The next section was filled with shorter but more frequent climbs, and I was starting to have flashbacks to the Georgia Death Race and the constant climbing and descending. I had heard that a majority of the climbing for this race was in the first 20 miles, so I was prepared for it, and my legs held up really well. All of the climbing I had been doing in training was certainly paying off. I didn’t spend long at the aid station at mile 19.6 and got back out on the course to keep my momentum going.
I should have known better, but for a brief moment as I was leaving AS #2, I actually thought the course would get easier. It didn’t. The aid stations were further apart than in many other ultras, and I enjoyed the old school feel of the race. It forced me to pay more attention to my hydration and nutrition, and plan accordingly for the longer chunks of miles.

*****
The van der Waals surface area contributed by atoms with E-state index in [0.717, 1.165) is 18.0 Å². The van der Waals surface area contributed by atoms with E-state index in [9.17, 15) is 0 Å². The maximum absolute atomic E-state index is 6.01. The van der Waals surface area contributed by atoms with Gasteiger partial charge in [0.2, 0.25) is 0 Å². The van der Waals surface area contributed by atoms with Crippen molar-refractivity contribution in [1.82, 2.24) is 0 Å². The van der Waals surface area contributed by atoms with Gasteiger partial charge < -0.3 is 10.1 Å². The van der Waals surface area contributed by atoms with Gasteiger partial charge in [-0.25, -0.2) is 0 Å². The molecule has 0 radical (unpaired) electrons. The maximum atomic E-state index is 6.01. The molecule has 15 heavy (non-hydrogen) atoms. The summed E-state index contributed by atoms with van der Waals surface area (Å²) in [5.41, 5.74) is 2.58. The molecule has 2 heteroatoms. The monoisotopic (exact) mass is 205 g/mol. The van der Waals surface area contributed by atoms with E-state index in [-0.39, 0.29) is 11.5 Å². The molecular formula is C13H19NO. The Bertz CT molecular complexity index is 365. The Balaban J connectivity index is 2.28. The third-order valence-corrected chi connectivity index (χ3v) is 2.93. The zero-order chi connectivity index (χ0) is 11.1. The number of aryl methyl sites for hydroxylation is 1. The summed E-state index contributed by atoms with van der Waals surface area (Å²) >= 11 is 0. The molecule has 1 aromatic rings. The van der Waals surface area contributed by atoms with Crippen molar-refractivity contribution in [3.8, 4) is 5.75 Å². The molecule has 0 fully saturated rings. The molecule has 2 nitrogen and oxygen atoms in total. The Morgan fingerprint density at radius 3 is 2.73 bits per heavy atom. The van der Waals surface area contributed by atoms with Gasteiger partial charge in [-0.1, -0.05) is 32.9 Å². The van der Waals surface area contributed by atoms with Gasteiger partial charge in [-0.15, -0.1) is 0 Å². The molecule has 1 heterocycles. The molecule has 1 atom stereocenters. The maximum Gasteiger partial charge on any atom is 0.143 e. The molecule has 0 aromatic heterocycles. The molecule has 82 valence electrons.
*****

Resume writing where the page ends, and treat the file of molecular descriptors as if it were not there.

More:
Things started to heat up, literally, by mile 30, and the crowd of 143 runners (70.5 distance) had begun to thin out quite a bit so I was spending significantly more time by myself. The climbs kept coming, and the rocks and roots continued to make the trail a formidable companion. My head seemed to be bouncing between the trail and the views as I tried to simultaneously not trip and enjoy the gorgeous landscapes laid out before me along the trail. I should note that this is not a bad problem to have, and the constant distractions made the miles and climbing much easier as I continued my relentless forward progress.